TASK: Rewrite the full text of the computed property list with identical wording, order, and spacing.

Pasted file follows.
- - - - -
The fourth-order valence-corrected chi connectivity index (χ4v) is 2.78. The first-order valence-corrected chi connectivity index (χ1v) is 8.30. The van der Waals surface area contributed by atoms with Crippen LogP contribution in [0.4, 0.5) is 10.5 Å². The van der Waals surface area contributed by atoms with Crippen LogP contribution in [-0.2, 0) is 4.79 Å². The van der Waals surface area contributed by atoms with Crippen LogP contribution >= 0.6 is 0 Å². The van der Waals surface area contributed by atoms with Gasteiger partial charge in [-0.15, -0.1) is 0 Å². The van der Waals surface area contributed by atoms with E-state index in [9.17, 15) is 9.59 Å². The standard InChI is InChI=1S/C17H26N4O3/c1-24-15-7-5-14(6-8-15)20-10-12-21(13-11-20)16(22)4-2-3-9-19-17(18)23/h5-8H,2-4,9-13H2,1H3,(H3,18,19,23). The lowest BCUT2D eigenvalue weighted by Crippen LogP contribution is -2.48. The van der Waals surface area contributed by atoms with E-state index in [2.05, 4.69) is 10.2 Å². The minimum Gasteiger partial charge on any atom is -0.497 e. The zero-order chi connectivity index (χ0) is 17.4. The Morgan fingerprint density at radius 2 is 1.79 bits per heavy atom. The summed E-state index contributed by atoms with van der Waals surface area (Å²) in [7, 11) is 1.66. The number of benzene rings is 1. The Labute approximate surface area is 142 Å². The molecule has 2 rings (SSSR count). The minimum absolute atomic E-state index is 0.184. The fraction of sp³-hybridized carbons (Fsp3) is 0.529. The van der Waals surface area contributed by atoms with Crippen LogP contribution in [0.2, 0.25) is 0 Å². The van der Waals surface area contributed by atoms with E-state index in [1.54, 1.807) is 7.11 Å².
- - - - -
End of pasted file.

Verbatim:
The fourth-order valence-corrected chi connectivity index (χ4v) is 2.78. The first-order valence-corrected chi connectivity index (χ1v) is 8.30. The van der Waals surface area contributed by atoms with Crippen LogP contribution in [0.4, 0.5) is 10.5 Å². The van der Waals surface area contributed by atoms with Crippen LogP contribution in [-0.2, 0) is 4.79 Å². The van der Waals surface area contributed by atoms with Crippen LogP contribution >= 0.6 is 0 Å². The van der Waals surface area contributed by atoms with Gasteiger partial charge in [-0.15, -0.1) is 0 Å². The van der Waals surface area contributed by atoms with E-state index in [9.17, 15) is 9.59 Å². The standard InChI is InChI=1S/C17H26N4O3/c1-24-15-7-5-14(6-8-15)20-10-12-21(13-11-20)16(22)4-2-3-9-19-17(18)23/h5-8H,2-4,9-13H2,1H3,(H3,18,19,23). The lowest BCUT2D eigenvalue weighted by Crippen LogP contribution is -2.48. The van der Waals surface area contributed by atoms with E-state index in [2.05, 4.69) is 10.2 Å². The minimum Gasteiger partial charge on any atom is -0.497 e. The zero-order chi connectivity index (χ0) is 17.4. The Morgan fingerprint density at radius 2 is 1.79 bits per heavy atom. The summed E-state index contributed by atoms with van der Waals surface area (Å²) in [7, 11) is 1.66. The number of benzene rings is 1. The Labute approximate surface area is 142 Å². The molecule has 2 rings (SSSR count). The minimum absolute atomic E-state index is 0.184. The fraction of sp³-hybridized carbons (Fsp3) is 0.529. The van der Waals surface area contributed by atoms with Crippen LogP contribution in [0.2, 0.25) is 0 Å². The van der Waals surface area contributed by atoms with E-state index in [1.54, 1.807) is 7.11 Å².